Jeremy in Danger

Nothing very long abides, as the greatest of all writers (in whose extent I am for ever lost in raptured wonder, and yet for ever quite at home, as if his heart were mine, although his brains so different), in a word as Mr. William Shakespeare, in every one of his works insists, with a humoured melancholy. And if my journey to London led to nothing else of advancement, it took me a hundred years in front of what I might else have been, by the most simple accident.

Two women were scolding one another across the road, very violently, both from upstair windows; and I in my hurry for quiet life, and not knowing what might come down upon me, quickened my step for the nearest corner. But suddenly something fell on my head; and at first I was afraid to look, especially as it weighed heavily. But hearing no breakage of ware, and only the other scold laughing heartily, I turned me about and espied a book, which one had cast at the other, hoping to break her window. So I took the book, and tendered it at the door of the house from which it had fallen; but the watchman came along just then, and the man at the door declared that it never came from their house, and begged me to say no more. This I promised readily, never wishing to make mischief; and I said, ‘Good sir, now take the book; I will go on to my business.’ But he answered that he would do no such thing; for the book alone, being hurled so hard, would convict his people of a lewd assault; and he begged me, if I would do a good turn, to put the book under my coat and go. And so I did: in part at least. For I did not put the book under my coat, but went along with it openly, looking for any to challenge it. Now this book, so acquired, has been not only the joy of my younger days, and main delight of my manhood, but also the comfort, and even the hope, of my now declining years. In a word, it is next to my Bible to me, and written in equal English; and if you espy any goodness whatever in my own loose style of writing, you must not thank me, John Ridd, for it, but the writer who holds the champion’s belt in wit, as I once did in wrestling.

Now, as nothing very long abides, it cannot be expected that a woman’s anger should last very long, if she be at all of the proper sort. And my mother, being one of the very best, could not long retain her wrath against the Squire Faggus especially when she came to reflect, upon Annie’s suggestion, how natural, and one might say, how inevitable it was that a young man fond of adventure and change and winning good profits by jeopardy, should not settle down without some regrets to a fixed abode and a life of sameness, however safe and respectable. And even as Annie put the case, Tom deserved the greater credit for vanquishing so nobly these yearnings of his nature; and it seemed very hard to upbraid him, considering how good his motives were; neither could Annie understand how mother could reconcile it with her knowledge of the Bible, and the one sheep that was lost, and the hundredth piece of silver, and the man that went down to Jericho.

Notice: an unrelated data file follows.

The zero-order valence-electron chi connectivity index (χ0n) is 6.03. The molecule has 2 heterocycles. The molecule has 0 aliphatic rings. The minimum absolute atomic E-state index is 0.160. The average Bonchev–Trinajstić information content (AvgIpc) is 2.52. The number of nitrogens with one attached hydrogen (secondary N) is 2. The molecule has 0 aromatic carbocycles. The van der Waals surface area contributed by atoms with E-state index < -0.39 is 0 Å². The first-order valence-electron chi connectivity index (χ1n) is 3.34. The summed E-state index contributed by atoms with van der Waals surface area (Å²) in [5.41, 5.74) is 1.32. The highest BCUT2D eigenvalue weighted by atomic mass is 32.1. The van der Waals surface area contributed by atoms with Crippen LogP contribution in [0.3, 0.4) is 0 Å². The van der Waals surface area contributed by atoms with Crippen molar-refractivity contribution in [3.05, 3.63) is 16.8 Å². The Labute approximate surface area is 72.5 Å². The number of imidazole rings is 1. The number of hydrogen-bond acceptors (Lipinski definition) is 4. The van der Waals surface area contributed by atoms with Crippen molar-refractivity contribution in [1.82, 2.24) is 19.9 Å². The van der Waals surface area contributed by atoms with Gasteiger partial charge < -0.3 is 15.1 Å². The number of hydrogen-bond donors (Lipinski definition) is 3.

Whether Annie’s logic was good and sound, I am sure I cannot tell; but it seemed to me that she ought to have let the Jericho traveller alone, inasmuch as he rather fell among Tom Fagusses, than resembled them. However, her reasoning was too much for mother to hold out against; and Tom was replaced, and more than that, being regarded now as an injured man. But how my mother contrived to know, that because she had been too hard upon Tom, he must be right about the necklace, is a point which I never could clearly perceive, though no doubt she could explain it.

To prove herself right in the conclusion, she went herself to fetch Lorna, that the trinket might be examined, before the day grew dark. My darling came in, with a very quick glance and smile at my cigarro (for I was having the third by this time, to keep things in amity); and I waved it towards her, as much as to say, ‘you see that I can do it.’ And then mother led her up to the light, for Tom to examine her necklace.

On the shapely curve of her neck it hung, like dewdrops upon a white hyacinth; and I was vexed that Tom should have the chance to see it there. But even if she had read my thoughts, or outrun them with her own, Lorna turned away, and softly took the jewels from the place which so much adorned them. And as she turned away, they sparkled through the rich dark waves of hair. Then she laid the glittering circlet in my mother’s hands; and Tom Faggus took it eagerly, and bore it to the window.

‘Don’t you go out of sight,’ I said; ‘you cannot resist such things as those, if they be what you think them.’

  By PanEris using Melati.

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